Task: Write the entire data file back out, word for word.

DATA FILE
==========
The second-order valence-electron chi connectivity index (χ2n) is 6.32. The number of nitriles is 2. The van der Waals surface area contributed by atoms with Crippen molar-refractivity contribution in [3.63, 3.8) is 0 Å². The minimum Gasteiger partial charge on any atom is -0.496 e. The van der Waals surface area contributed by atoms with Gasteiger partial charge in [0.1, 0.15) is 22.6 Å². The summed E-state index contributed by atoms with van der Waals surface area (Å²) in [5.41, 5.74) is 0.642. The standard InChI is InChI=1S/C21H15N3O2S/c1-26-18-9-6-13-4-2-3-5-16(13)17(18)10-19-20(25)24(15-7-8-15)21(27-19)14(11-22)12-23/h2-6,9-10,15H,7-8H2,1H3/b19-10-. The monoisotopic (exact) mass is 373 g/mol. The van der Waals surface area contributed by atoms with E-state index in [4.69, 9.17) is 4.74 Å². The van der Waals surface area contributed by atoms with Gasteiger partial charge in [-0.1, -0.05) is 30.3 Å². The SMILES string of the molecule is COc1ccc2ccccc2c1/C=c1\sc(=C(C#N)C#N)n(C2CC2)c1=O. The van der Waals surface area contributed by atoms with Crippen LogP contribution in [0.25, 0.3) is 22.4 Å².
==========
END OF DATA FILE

The second-order valence-electron chi connectivity index (χ2n) is 6.32. The number of nitriles is 2. The van der Waals surface area contributed by atoms with Crippen molar-refractivity contribution in [3.63, 3.8) is 0 Å². The minimum Gasteiger partial charge on any atom is -0.496 e. The van der Waals surface area contributed by atoms with Gasteiger partial charge in [0.1, 0.15) is 22.6 Å². The summed E-state index contributed by atoms with van der Waals surface area (Å²) in [5.41, 5.74) is 0.642. The standard InChI is InChI=1S/C21H15N3O2S/c1-26-18-9-6-13-4-2-3-5-16(13)17(18)10-19-20(25)24(15-7-8-15)21(27-19)14(11-22)12-23/h2-6,9-10,15H,7-8H2,1H3/b19-10-. The monoisotopic (exact) mass is 373 g/mol. The van der Waals surface area contributed by atoms with E-state index in [4.69, 9.17) is 4.74 Å². The van der Waals surface area contributed by atoms with Gasteiger partial charge in [-0.1, -0.05) is 30.3 Å². The SMILES string of the molecule is COc1ccc2ccccc2c1/C=c1\sc(=C(C#N)C#N)n(C2CC2)c1=O. The van der Waals surface area contributed by atoms with Crippen LogP contribution in [0.25, 0.3) is 22.4 Å².